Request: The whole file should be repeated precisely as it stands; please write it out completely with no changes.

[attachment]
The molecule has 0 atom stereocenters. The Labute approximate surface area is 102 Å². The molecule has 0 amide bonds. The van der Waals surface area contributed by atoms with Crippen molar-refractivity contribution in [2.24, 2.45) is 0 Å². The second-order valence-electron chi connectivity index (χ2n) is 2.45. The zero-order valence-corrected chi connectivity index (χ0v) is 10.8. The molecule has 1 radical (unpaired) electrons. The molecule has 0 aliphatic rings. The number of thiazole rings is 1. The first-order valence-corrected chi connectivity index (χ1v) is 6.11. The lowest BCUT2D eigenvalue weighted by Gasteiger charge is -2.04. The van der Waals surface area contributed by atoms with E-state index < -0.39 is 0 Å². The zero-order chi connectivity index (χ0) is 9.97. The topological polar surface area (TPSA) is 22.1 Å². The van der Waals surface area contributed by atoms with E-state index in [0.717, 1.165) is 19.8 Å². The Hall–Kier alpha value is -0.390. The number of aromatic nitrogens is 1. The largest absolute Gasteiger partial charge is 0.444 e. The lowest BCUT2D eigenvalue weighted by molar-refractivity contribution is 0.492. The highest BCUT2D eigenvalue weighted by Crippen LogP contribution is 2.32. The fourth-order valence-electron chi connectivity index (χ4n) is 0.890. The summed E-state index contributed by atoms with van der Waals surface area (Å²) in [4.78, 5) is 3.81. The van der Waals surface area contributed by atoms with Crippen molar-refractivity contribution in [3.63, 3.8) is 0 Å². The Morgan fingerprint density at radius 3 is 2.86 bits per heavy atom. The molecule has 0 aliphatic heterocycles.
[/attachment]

The molecule has 0 atom stereocenters. The Labute approximate surface area is 102 Å². The molecule has 0 amide bonds. The van der Waals surface area contributed by atoms with Crippen molar-refractivity contribution in [2.24, 2.45) is 0 Å². The second-order valence-electron chi connectivity index (χ2n) is 2.45. The zero-order valence-corrected chi connectivity index (χ0v) is 10.8. The molecule has 1 radical (unpaired) electrons. The molecule has 0 aliphatic rings. The number of thiazole rings is 1. The first-order valence-corrected chi connectivity index (χ1v) is 6.11. The lowest BCUT2D eigenvalue weighted by Gasteiger charge is -2.04. The van der Waals surface area contributed by atoms with E-state index < -0.39 is 0 Å². The zero-order chi connectivity index (χ0) is 9.97. The topological polar surface area (TPSA) is 22.1 Å². The van der Waals surface area contributed by atoms with E-state index in [0.717, 1.165) is 19.8 Å². The Hall–Kier alpha value is -0.390. The number of aromatic nitrogens is 1. The largest absolute Gasteiger partial charge is 0.444 e. The lowest BCUT2D eigenvalue weighted by molar-refractivity contribution is 0.492. The highest BCUT2D eigenvalue weighted by Crippen LogP contribution is 2.32. The fourth-order valence-electron chi connectivity index (χ4n) is 0.890. The summed E-state index contributed by atoms with van der Waals surface area (Å²) in [4.78, 5) is 3.81. The van der Waals surface area contributed by atoms with Crippen molar-refractivity contribution in [3.63, 3.8) is 0 Å². The Morgan fingerprint density at radius 3 is 2.86 bits per heavy atom. The molecule has 0 aliphatic heterocycles.